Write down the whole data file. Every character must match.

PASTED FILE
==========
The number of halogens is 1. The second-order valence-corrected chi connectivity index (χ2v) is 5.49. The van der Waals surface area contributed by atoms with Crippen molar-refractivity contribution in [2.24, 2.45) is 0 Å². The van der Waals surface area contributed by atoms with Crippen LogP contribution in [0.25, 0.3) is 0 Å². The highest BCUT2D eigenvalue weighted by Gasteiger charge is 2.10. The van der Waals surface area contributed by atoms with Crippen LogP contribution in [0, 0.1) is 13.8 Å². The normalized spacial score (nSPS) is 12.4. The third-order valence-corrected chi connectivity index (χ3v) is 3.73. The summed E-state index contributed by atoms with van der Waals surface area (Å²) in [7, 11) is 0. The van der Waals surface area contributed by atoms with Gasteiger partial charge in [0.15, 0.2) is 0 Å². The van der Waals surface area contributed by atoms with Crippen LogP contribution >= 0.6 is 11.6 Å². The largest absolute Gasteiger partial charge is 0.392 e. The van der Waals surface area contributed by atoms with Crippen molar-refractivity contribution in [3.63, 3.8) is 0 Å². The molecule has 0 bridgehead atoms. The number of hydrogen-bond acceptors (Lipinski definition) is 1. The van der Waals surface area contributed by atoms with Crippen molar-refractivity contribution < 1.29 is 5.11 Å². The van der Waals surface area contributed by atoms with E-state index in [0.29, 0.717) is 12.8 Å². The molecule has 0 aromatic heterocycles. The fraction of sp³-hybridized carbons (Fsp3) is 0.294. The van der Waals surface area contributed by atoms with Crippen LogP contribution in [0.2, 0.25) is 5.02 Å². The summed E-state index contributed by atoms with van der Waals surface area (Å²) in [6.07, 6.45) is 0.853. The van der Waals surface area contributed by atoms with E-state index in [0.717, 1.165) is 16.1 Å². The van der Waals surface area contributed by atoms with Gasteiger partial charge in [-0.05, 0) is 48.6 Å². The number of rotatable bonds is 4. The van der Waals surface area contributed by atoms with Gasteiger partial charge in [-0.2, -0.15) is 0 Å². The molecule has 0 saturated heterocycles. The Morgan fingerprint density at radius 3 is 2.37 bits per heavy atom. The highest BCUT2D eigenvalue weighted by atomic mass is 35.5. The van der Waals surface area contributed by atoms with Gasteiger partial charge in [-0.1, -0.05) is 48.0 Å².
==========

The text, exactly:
The number of halogens is 1. The second-order valence-corrected chi connectivity index (χ2v) is 5.49. The van der Waals surface area contributed by atoms with Crippen molar-refractivity contribution in [2.24, 2.45) is 0 Å². The van der Waals surface area contributed by atoms with Crippen LogP contribution in [0.25, 0.3) is 0 Å². The highest BCUT2D eigenvalue weighted by Gasteiger charge is 2.10. The van der Waals surface area contributed by atoms with Crippen LogP contribution in [0, 0.1) is 13.8 Å². The normalized spacial score (nSPS) is 12.4. The third-order valence-corrected chi connectivity index (χ3v) is 3.73. The summed E-state index contributed by atoms with van der Waals surface area (Å²) in [7, 11) is 0. The van der Waals surface area contributed by atoms with Gasteiger partial charge in [0.15, 0.2) is 0 Å². The van der Waals surface area contributed by atoms with Crippen LogP contribution >= 0.6 is 11.6 Å². The largest absolute Gasteiger partial charge is 0.392 e. The van der Waals surface area contributed by atoms with Crippen molar-refractivity contribution in [3.63, 3.8) is 0 Å². The molecule has 0 bridgehead atoms. The number of hydrogen-bond acceptors (Lipinski definition) is 1. The van der Waals surface area contributed by atoms with Crippen molar-refractivity contribution < 1.29 is 5.11 Å². The van der Waals surface area contributed by atoms with E-state index in [0.29, 0.717) is 12.8 Å². The molecule has 0 aromatic heterocycles. The fraction of sp³-hybridized carbons (Fsp3) is 0.294. The van der Waals surface area contributed by atoms with Crippen LogP contribution in [0.2, 0.25) is 5.02 Å². The summed E-state index contributed by atoms with van der Waals surface area (Å²) in [6.07, 6.45) is 0.853. The van der Waals surface area contributed by atoms with E-state index in [0.717, 1.165) is 16.1 Å². The van der Waals surface area contributed by atoms with Gasteiger partial charge in [-0.05, 0) is 48.6 Å². The number of rotatable bonds is 4. The van der Waals surface area contributed by atoms with Gasteiger partial charge in [-0.2, -0.15) is 0 Å². The molecule has 0 saturated heterocycles. The Morgan fingerprint density at radius 3 is 2.37 bits per heavy atom. The highest BCUT2D eigenvalue weighted by atomic mass is 35.5. The van der Waals surface area contributed by atoms with Gasteiger partial charge in [-0.1, -0.05) is 48.0 Å².